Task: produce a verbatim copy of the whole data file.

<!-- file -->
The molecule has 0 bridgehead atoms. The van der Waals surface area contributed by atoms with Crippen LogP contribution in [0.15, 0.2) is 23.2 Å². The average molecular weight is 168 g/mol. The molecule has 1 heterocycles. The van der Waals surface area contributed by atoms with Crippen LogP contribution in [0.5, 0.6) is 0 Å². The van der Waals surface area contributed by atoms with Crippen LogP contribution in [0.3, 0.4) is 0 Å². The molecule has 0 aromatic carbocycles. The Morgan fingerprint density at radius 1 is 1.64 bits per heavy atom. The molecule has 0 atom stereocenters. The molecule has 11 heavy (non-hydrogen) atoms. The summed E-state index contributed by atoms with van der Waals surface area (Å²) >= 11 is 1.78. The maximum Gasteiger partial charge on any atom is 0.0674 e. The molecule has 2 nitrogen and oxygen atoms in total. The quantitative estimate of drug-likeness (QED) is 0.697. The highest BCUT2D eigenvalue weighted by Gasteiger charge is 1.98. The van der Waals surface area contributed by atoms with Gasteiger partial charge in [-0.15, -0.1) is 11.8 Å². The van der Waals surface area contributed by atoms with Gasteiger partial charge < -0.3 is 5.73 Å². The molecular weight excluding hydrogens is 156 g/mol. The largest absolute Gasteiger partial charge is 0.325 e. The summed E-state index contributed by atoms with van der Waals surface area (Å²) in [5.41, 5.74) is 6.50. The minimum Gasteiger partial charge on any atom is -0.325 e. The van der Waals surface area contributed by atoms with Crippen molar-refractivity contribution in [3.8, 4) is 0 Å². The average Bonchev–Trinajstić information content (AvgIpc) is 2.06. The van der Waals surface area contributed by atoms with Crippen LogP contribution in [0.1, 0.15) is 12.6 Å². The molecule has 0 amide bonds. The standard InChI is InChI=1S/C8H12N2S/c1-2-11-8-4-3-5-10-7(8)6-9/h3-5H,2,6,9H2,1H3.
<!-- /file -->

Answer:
The molecule has 0 bridgehead atoms. The van der Waals surface area contributed by atoms with Crippen LogP contribution in [0.15, 0.2) is 23.2 Å². The average molecular weight is 168 g/mol. The molecule has 1 heterocycles. The van der Waals surface area contributed by atoms with Crippen LogP contribution in [0.5, 0.6) is 0 Å². The van der Waals surface area contributed by atoms with Crippen LogP contribution in [0.3, 0.4) is 0 Å². The molecule has 0 aromatic carbocycles. The Morgan fingerprint density at radius 1 is 1.64 bits per heavy atom. The molecule has 0 atom stereocenters. The molecule has 11 heavy (non-hydrogen) atoms. The summed E-state index contributed by atoms with van der Waals surface area (Å²) >= 11 is 1.78. The maximum Gasteiger partial charge on any atom is 0.0674 e. The molecule has 2 nitrogen and oxygen atoms in total. The quantitative estimate of drug-likeness (QED) is 0.697. The highest BCUT2D eigenvalue weighted by Gasteiger charge is 1.98. The van der Waals surface area contributed by atoms with Gasteiger partial charge in [-0.15, -0.1) is 11.8 Å². The van der Waals surface area contributed by atoms with Gasteiger partial charge < -0.3 is 5.73 Å². The molecular weight excluding hydrogens is 156 g/mol. The largest absolute Gasteiger partial charge is 0.325 e. The summed E-state index contributed by atoms with van der Waals surface area (Å²) in [5.41, 5.74) is 6.50. The minimum Gasteiger partial charge on any atom is -0.325 e. The van der Waals surface area contributed by atoms with Crippen molar-refractivity contribution in [3.8, 4) is 0 Å². The average Bonchev–Trinajstić information content (AvgIpc) is 2.06. The van der Waals surface area contributed by atoms with Crippen LogP contribution in [0.1, 0.15) is 12.6 Å². The molecule has 0 amide bonds. The standard InChI is InChI=1S/C8H12N2S/c1-2-11-8-4-3-5-10-7(8)6-9/h3-5H,2,6,9H2,1H3.